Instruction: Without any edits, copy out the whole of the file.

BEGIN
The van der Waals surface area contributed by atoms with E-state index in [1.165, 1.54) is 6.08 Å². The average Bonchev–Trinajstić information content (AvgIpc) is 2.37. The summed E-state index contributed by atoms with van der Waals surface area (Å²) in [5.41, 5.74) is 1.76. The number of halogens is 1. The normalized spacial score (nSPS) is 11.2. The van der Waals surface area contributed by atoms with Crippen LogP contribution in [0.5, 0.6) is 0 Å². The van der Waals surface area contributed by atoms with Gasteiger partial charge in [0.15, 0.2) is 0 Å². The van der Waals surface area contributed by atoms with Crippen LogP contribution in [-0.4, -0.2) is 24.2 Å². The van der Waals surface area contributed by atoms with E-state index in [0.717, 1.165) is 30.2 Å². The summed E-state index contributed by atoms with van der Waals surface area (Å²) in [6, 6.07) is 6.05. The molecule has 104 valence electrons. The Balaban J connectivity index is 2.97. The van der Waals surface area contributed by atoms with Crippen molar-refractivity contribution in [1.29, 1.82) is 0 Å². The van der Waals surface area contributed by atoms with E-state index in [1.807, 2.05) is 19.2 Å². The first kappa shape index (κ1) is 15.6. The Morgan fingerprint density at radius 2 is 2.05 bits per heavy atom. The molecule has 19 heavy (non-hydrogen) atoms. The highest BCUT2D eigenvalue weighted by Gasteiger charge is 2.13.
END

The van der Waals surface area contributed by atoms with E-state index in [1.165, 1.54) is 6.08 Å². The average Bonchev–Trinajstić information content (AvgIpc) is 2.37. The summed E-state index contributed by atoms with van der Waals surface area (Å²) in [5.41, 5.74) is 1.76. The number of halogens is 1. The normalized spacial score (nSPS) is 11.2. The van der Waals surface area contributed by atoms with Crippen LogP contribution in [0.5, 0.6) is 0 Å². The van der Waals surface area contributed by atoms with Gasteiger partial charge in [0.15, 0.2) is 0 Å². The van der Waals surface area contributed by atoms with Crippen LogP contribution in [-0.4, -0.2) is 24.2 Å². The van der Waals surface area contributed by atoms with E-state index in [0.717, 1.165) is 30.2 Å². The summed E-state index contributed by atoms with van der Waals surface area (Å²) in [6, 6.07) is 6.05. The molecule has 104 valence electrons. The Balaban J connectivity index is 2.97. The van der Waals surface area contributed by atoms with Crippen molar-refractivity contribution in [1.29, 1.82) is 0 Å². The van der Waals surface area contributed by atoms with E-state index in [1.807, 2.05) is 19.2 Å². The first kappa shape index (κ1) is 15.6. The Morgan fingerprint density at radius 2 is 2.05 bits per heavy atom. The molecule has 19 heavy (non-hydrogen) atoms. The highest BCUT2D eigenvalue weighted by Gasteiger charge is 2.13.